Most parties to an international business transaction (IBT) find disputes undesirable, a distraction from their actual business, something they would like to avoid, contain, and end as swiftly and cost-effectively as possible. This is an interest both sides usually share. The best lawyers and in-house legal counsel will focus more on conflict prevention than on conflict or dispute resolution.
Even if a problem does arise, many disputes can be resolved via negotiations and some kind of settlement and do not require the involvement of third parties, which invariably costs time and money. However, some disputes cannot be resolved so easily and if sufficiently valuable assets or interest are at stake, either or both of the parties may find it useful or even necessary to take recourse to one or more formal dispute settlement procedures.
If purely bilateral negotiations did not lead to a resolution of the dispute, the parties may call upon good offices of third parties in the hope that a negotiated solution can be found. These third parties can use their prestige or experience to ensure that the disputing parties negotiate in good faith, understand all undisputed facts, fairly assess the evidence for or against disputed facts, and are aware of the legal rules potentially applicable to their dispute and how they could or should be understood. If the third party is called a facilitator, the procedure may be referred to as conciliation.
If a third party additionally makes proposals for a resolution of the dispute, we usually speak of mediation.
All cases are so far characterized by the freedom of the parties to accept or reject a negotiated outcome. An involvement of attorneys or other legal professionals is so far entirely optional and by no means always advisable since it invariably costs (more) money and may lead to an escalation of the dispute. However, while a mediator does not have to be a trained lawyer, she should be trained and qualified in the do's and don'ts of mediation.
If neither of these procedures brings about a resolution of the dispute, the party or parties have to decide whether or not to initiate adversarial procedures before a court or tribunal. Unless it was contractually excluded, a party always has the right to call upon a public court for help. Although different countries have different rules in this regard, it is virtually universally accepted that a plaintiff may bring a case against a defendant in the court district where the defendant has his or her domicile, the so-called defendant court. Calling upon one or more public courts for the resolution of a dispute resulting from an IBT is called international or transnational litigation. The result is typically a judgment and the victorious party or parties can call upon the police powers of the respective state to have it enforced. However, if the losing party or parties do not have (sufficient) assets in the respective state or enforcement has to be sought in other states for other reasons, recognition and enforcement of a foreign judgment in these other states is by no means automatic. Moreover, litigation in a foreign country, under a foreign legal system, and in a foreign language can be undesirable for many other reasons.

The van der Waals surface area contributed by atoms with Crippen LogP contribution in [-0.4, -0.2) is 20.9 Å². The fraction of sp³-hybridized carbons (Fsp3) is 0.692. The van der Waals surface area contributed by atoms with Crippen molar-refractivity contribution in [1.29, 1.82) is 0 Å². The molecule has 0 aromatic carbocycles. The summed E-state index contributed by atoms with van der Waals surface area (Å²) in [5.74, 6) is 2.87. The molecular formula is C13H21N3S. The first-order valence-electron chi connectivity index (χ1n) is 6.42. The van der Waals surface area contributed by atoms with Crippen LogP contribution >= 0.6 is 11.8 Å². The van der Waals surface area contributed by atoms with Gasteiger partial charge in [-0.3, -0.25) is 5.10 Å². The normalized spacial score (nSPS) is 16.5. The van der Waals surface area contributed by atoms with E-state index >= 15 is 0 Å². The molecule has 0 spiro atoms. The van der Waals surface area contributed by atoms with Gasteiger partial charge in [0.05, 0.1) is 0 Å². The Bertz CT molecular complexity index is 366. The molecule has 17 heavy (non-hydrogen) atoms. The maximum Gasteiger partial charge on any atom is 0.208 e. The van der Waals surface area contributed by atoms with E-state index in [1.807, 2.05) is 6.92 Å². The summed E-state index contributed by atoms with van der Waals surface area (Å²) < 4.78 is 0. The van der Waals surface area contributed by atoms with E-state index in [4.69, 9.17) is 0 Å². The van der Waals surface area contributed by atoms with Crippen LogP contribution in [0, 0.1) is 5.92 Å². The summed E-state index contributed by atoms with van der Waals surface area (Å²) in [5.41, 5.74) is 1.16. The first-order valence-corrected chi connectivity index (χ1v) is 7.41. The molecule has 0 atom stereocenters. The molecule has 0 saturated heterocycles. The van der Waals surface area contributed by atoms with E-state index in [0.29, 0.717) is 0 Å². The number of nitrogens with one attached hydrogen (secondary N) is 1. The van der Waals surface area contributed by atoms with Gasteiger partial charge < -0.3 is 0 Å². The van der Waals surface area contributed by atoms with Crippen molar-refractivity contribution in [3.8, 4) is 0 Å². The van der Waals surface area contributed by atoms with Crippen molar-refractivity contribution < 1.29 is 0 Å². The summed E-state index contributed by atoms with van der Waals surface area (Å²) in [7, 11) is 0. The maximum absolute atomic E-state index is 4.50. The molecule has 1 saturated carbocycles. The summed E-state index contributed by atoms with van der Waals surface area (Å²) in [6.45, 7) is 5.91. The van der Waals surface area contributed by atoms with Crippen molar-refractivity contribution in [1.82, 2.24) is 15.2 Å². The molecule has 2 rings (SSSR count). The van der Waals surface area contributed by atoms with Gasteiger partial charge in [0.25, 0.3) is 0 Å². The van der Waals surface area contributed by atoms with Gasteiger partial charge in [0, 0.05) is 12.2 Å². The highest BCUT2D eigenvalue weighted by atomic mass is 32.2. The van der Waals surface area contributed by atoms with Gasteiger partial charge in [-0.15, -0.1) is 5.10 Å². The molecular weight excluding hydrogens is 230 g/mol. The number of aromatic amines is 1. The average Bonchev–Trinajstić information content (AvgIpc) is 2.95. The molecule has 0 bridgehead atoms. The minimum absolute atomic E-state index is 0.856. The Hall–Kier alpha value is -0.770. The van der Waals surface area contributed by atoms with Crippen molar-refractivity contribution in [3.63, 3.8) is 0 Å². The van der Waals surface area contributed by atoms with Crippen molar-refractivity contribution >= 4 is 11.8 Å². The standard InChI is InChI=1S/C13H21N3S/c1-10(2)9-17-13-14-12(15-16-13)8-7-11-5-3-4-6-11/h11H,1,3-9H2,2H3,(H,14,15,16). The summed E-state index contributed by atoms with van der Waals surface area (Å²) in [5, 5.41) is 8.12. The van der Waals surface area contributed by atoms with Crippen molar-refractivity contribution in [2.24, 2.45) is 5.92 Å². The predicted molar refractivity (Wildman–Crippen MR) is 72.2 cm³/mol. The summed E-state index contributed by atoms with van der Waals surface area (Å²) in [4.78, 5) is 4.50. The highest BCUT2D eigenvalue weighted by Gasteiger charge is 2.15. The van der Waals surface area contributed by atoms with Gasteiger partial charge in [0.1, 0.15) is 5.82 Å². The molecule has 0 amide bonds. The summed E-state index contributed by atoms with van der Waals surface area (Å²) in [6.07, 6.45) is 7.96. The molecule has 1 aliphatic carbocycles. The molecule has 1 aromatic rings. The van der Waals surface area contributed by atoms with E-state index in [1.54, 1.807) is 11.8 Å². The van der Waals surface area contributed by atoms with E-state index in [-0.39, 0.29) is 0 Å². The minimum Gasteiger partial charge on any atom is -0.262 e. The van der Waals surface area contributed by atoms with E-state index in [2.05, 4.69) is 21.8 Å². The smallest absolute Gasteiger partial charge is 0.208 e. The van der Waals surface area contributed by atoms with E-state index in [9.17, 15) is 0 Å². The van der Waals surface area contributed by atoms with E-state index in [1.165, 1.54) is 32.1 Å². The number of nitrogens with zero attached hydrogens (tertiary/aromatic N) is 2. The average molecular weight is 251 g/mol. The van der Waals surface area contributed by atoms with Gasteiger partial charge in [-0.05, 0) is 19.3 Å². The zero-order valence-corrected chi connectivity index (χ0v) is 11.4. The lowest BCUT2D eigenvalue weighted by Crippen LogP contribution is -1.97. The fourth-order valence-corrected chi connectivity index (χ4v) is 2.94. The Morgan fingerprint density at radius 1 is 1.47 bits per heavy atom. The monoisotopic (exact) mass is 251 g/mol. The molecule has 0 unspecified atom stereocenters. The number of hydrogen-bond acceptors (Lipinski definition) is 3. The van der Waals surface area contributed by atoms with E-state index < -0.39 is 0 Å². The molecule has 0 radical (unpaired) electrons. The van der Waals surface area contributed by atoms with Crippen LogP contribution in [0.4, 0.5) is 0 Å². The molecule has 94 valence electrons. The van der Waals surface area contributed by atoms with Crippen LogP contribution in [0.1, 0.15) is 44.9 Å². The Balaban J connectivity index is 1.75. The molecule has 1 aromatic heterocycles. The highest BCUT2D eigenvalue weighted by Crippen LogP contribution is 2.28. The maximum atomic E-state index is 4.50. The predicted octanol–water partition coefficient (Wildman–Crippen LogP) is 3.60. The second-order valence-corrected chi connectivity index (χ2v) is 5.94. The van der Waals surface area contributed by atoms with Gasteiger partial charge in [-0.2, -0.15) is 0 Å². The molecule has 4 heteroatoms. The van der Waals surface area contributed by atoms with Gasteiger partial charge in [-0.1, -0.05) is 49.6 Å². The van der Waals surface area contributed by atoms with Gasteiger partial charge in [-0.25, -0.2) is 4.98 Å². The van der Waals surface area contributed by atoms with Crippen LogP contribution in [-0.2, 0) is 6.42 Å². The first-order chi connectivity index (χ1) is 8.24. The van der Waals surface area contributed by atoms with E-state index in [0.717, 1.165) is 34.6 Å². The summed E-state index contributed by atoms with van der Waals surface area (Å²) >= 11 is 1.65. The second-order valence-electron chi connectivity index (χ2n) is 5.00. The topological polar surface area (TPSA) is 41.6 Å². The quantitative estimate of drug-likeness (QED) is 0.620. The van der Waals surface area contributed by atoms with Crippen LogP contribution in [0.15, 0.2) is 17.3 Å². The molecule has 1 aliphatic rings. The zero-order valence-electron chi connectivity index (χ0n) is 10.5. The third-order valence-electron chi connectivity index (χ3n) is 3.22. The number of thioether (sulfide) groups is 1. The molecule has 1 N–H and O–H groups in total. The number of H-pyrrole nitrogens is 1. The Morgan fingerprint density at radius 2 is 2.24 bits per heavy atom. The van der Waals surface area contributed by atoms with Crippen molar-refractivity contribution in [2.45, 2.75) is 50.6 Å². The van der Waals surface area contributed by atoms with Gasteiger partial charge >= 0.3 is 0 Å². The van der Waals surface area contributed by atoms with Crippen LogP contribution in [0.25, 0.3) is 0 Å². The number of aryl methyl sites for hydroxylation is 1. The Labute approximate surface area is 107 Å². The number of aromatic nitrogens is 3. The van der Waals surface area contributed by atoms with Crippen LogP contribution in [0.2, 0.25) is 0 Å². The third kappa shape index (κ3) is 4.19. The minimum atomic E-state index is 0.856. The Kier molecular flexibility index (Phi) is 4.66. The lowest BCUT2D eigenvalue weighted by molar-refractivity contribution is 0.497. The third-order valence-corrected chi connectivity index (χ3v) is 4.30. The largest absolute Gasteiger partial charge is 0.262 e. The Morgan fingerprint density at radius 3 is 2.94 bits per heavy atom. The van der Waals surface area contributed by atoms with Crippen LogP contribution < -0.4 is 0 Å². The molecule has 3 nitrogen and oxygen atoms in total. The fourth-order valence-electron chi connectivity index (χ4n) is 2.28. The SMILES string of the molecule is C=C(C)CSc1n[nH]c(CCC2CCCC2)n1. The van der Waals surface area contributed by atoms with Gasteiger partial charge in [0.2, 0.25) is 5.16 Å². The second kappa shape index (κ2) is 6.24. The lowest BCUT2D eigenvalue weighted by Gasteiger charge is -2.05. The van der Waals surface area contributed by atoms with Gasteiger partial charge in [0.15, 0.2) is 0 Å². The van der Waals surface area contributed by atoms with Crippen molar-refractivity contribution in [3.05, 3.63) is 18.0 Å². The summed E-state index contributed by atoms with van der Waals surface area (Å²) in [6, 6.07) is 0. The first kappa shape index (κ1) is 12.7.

If both parties to an IBT agree, either at the time when their contract is concluded or later, when the dispute has arisen, they can go to expert determination or arbitration instead of litigation. While experts are usually industry insiders, arbitrators are usually lawyers with special arbitration training and various levels of industry-specific experience. Expert determination and arbitration can be managed by a national or international dispute settlement institution such as the International Smart Mediation and Arbitration Institute, or the parties can pursue a more informal approach called ad hoc arbitration. In either case, an arbitral tribunal of one or three arbitrators will be composed specifically for the dispute. Eventually, the arbitrator(s), after hearing the arguments of the parties and reviewing the evidence and any applicable laws, will issue an award granting or denying some or all of the claims of the parties. Arbitral awards are enforceable domestically pursuant to the national law of the seat state of the tribunal. The recognition and enforcement by other states is usually mandated by the New York Convention.
The International Smart Mediation and Arbitration Institute offers its services in all forms of ADR listed above. Parties to an IBT are encouraged to review our Model Clauses and include the most suitable clause in their contract from the beginning. Even if a dispute arises in an IBT that does not have a good ADR provision in the contract, the parties can always conclude a separate mediation/arbitration agreement later to pursue ADR instead of litigation. In addition to carefully drafted Model Clauses, SmartArb offers procedural rules for the different forms of ADR that can be chosen by the parties to an IBT, even if they prefer to settle their differences via ad hoc mediation and arbitration. Finally, if the parties either cannot agree on their neutrals and procedures or if they have limited experience with international dispute settlement or a lot of money at stake, we recommend institutional dispute settlement services provided by SmartArb.